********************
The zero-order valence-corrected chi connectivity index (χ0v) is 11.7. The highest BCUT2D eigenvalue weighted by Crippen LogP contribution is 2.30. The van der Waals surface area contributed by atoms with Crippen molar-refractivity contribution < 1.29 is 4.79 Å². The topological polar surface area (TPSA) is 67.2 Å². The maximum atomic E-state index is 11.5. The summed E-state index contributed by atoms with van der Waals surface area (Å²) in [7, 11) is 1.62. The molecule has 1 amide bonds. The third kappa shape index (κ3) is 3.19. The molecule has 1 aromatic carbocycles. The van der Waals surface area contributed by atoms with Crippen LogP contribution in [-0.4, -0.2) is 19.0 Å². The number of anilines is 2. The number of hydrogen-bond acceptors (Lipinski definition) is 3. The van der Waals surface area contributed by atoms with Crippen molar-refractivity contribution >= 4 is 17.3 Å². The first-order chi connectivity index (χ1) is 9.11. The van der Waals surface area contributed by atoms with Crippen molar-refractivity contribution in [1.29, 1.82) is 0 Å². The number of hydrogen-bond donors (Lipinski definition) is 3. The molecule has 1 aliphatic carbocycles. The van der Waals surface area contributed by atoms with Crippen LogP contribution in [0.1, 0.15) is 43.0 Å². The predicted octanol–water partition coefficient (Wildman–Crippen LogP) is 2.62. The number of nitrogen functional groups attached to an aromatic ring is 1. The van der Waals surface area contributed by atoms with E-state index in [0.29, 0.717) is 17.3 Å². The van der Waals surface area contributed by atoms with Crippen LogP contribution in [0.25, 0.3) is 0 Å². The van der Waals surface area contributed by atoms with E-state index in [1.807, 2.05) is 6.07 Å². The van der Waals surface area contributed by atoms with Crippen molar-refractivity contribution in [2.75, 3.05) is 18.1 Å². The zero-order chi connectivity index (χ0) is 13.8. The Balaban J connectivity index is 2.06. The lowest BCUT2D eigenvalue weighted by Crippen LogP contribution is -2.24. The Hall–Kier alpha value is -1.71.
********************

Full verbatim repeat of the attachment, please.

The zero-order valence-corrected chi connectivity index (χ0v) is 11.7. The highest BCUT2D eigenvalue weighted by Crippen LogP contribution is 2.30. The van der Waals surface area contributed by atoms with Crippen molar-refractivity contribution < 1.29 is 4.79 Å². The topological polar surface area (TPSA) is 67.2 Å². The maximum atomic E-state index is 11.5. The summed E-state index contributed by atoms with van der Waals surface area (Å²) in [7, 11) is 1.62. The molecule has 1 amide bonds. The third kappa shape index (κ3) is 3.19. The molecule has 1 aromatic carbocycles. The van der Waals surface area contributed by atoms with Crippen LogP contribution in [-0.4, -0.2) is 19.0 Å². The number of anilines is 2. The number of hydrogen-bond acceptors (Lipinski definition) is 3. The van der Waals surface area contributed by atoms with Crippen molar-refractivity contribution >= 4 is 17.3 Å². The first-order chi connectivity index (χ1) is 9.11. The van der Waals surface area contributed by atoms with Crippen molar-refractivity contribution in [1.29, 1.82) is 0 Å². The number of hydrogen-bond donors (Lipinski definition) is 3. The molecule has 1 aliphatic carbocycles. The van der Waals surface area contributed by atoms with Crippen LogP contribution in [0.1, 0.15) is 43.0 Å². The predicted octanol–water partition coefficient (Wildman–Crippen LogP) is 2.62. The number of nitrogen functional groups attached to an aromatic ring is 1. The van der Waals surface area contributed by atoms with E-state index in [0.29, 0.717) is 17.3 Å². The van der Waals surface area contributed by atoms with Crippen LogP contribution in [0.25, 0.3) is 0 Å². The van der Waals surface area contributed by atoms with E-state index in [1.807, 2.05) is 6.07 Å². The van der Waals surface area contributed by atoms with Crippen molar-refractivity contribution in [2.75, 3.05) is 18.1 Å². The zero-order chi connectivity index (χ0) is 13.8. The Balaban J connectivity index is 2.06. The lowest BCUT2D eigenvalue weighted by Crippen LogP contribution is -2.24. The Hall–Kier alpha value is -1.71.